Obama Win Means Sweeping Health Overhaul Moves Ahead in States
Reluctant insurers must press forward accordingly as they now have nine days to advise the federal government how they plan to manage state-run exchanges.
Insurance Networking News, November 7, 2012
President Barack Obama's re-election means his overhaul of the U.S. healthcare system, opposed by most Republicans, will move ahead in all 50 states, with or without the cooperation of their governors.
State officials who held off implementing some aspects of the 2010 Affordable Care Act now face pressure to make decisions almost immediately. They have nine days to advise the federal government how they plan to manage state-run exchanges created by the law to provide medical coverage to the uninsured, or face a de facto U.S. takeover of their insurance markets.
With Republican candidate Mitt Romney promising to repeal the law, all but 13 governors had taken a wait-and-see approach. Now those that "thumbed their nose" at the president must quickly reassess, said Mississippi Insurance Commissioner Mike Chaney, a Republican who said he will submit a plan for his state's exchange by the November 16 deadline.
"The message to governors is the verdict is now in," said Ron Pollack, executive director of Families USA, a consumer advocate that backs the law. "The Affordable Care Act is moving forward. Either they help cooperate with its implementation, or people in their state could be left out in the cold."
In addition to playing catch-up with Obama, states would also need to keep pace with hospitals and insurance companies. Hospital chains like HCA Holdings Inc. and insurers including UnitedHealth Group Inc., the biggest private provider of health benefits, have spent millions already on technology, marketing and plan development to prepare for the new business.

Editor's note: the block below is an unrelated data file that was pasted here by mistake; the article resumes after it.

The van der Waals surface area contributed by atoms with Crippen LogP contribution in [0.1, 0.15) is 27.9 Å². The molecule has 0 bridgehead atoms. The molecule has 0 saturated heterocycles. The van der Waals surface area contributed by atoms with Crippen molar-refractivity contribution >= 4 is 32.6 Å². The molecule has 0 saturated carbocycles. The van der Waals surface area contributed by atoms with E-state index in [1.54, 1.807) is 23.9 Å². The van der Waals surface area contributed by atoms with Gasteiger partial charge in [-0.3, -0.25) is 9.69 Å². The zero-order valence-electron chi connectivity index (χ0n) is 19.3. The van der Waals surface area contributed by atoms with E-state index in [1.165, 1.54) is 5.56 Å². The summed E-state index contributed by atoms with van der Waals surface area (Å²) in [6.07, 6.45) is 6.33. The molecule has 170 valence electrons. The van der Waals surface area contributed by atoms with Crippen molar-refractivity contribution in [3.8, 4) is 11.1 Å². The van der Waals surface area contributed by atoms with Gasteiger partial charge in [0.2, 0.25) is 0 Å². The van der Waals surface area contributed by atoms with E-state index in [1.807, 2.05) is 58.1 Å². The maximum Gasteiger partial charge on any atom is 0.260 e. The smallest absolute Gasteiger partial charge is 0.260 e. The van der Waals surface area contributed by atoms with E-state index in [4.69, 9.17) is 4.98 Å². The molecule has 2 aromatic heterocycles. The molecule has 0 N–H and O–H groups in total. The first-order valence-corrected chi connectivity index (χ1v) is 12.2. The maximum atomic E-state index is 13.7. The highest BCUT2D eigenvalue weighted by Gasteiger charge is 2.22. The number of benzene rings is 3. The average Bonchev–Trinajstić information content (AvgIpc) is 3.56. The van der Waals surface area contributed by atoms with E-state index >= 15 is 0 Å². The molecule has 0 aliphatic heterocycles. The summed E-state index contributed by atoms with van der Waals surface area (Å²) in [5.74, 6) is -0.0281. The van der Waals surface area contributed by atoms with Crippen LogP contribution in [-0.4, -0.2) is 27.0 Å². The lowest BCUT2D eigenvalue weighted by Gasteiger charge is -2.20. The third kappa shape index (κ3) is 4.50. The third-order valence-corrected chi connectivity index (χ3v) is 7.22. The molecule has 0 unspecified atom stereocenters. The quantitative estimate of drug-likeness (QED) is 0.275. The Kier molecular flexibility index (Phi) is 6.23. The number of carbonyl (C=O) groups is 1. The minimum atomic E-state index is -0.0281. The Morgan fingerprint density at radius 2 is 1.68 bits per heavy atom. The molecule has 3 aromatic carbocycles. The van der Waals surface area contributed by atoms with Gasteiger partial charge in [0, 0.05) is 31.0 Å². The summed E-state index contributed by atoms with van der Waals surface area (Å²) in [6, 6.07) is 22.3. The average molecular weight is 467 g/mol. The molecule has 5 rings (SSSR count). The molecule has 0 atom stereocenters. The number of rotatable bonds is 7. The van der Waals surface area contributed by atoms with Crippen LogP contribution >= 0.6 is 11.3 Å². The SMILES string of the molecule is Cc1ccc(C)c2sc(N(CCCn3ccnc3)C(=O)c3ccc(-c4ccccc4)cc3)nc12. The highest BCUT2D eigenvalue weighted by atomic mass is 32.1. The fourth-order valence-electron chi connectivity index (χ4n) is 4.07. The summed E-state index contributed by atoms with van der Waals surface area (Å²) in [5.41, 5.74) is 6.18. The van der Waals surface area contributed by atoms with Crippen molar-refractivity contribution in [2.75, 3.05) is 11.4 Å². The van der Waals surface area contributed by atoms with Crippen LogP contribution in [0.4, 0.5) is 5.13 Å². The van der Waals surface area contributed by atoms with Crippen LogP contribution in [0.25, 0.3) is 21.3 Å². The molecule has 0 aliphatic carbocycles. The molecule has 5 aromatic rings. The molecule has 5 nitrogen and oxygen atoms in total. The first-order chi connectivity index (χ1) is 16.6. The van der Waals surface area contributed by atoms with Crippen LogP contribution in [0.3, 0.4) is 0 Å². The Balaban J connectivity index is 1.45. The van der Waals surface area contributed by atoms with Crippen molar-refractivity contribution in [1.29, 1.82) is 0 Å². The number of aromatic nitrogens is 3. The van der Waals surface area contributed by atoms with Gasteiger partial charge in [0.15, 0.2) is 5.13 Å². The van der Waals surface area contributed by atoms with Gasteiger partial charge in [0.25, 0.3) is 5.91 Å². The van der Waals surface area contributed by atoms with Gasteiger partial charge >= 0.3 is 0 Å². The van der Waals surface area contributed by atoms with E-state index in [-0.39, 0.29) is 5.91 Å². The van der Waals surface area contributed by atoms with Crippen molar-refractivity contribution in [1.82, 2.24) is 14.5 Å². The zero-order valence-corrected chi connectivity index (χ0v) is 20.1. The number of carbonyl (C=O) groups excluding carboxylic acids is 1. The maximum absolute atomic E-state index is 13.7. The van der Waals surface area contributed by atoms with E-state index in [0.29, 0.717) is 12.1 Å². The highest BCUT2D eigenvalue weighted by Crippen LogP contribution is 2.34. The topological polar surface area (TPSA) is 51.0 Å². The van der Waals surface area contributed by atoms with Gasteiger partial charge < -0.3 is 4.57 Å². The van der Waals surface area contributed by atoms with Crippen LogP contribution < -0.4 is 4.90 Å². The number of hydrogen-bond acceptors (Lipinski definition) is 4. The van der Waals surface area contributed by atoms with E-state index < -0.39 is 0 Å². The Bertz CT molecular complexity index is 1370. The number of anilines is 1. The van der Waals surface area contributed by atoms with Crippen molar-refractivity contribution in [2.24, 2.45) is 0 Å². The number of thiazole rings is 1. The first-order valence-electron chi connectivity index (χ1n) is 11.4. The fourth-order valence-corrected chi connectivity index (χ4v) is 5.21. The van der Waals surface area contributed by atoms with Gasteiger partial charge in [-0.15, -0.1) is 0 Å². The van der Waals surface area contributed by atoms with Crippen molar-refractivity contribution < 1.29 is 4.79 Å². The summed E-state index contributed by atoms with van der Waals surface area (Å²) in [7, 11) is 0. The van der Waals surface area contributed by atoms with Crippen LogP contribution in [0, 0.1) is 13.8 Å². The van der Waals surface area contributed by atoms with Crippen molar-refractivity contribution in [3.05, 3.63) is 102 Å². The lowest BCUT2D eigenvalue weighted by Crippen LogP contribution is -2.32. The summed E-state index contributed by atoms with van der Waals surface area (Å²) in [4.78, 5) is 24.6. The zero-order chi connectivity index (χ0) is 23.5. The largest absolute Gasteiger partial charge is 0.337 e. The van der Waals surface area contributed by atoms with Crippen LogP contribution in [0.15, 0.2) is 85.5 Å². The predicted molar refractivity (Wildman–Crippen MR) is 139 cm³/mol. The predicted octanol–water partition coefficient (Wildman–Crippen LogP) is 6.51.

"Our priority for the organization is to get the organization ready to both comply with and play in target markets from an exchange standpoint," David C. Cordani, CEO of Bloomfield, Connecticut-based Cigna Corp., told analysts on a November 1 conference call. "But we're keenly focused on the amount of moving parts that exist within the regulatory environment and within the state and federal environment over the next two to three quarters."
Thirty-four states have accepted at least two grants from the federal government to start planning an exchange, according to the U.S. Department of Health and Human Services. That puts about 20 states in a position to build an exchange or partner with the federal government on one, in addition to the 13, plus the District of Columbia, who have already said they'll run their own.
The rest "have either explicitly said 'no' or have taken so few steps that you can't really see them shifting quickly enough to play an active role," said Alan Weil, executive director of the National Academy for State Health Policy, which assists states implementing the health law, in an interview.
Governors who don't meet the Obama administration's deadline will see the federal government set up exchanges in their states that will decide which insurers can sell plans to their citizens. The federal exchange will also control enrollment of low-income people into state Medicaid programs.
"We still haven't seen proposed regulations in a couple of critical areas," said Alissa Fox, SVP for lobbying and policy development at the Blue Cross Blue Shield Association in Washington, a trade association for 38 state Blue Cross and Blue Shield insurance companies.
"What the states have to do and what the plans have to do, in designing and having products ready to market, a huge undertaking has to happen," she said.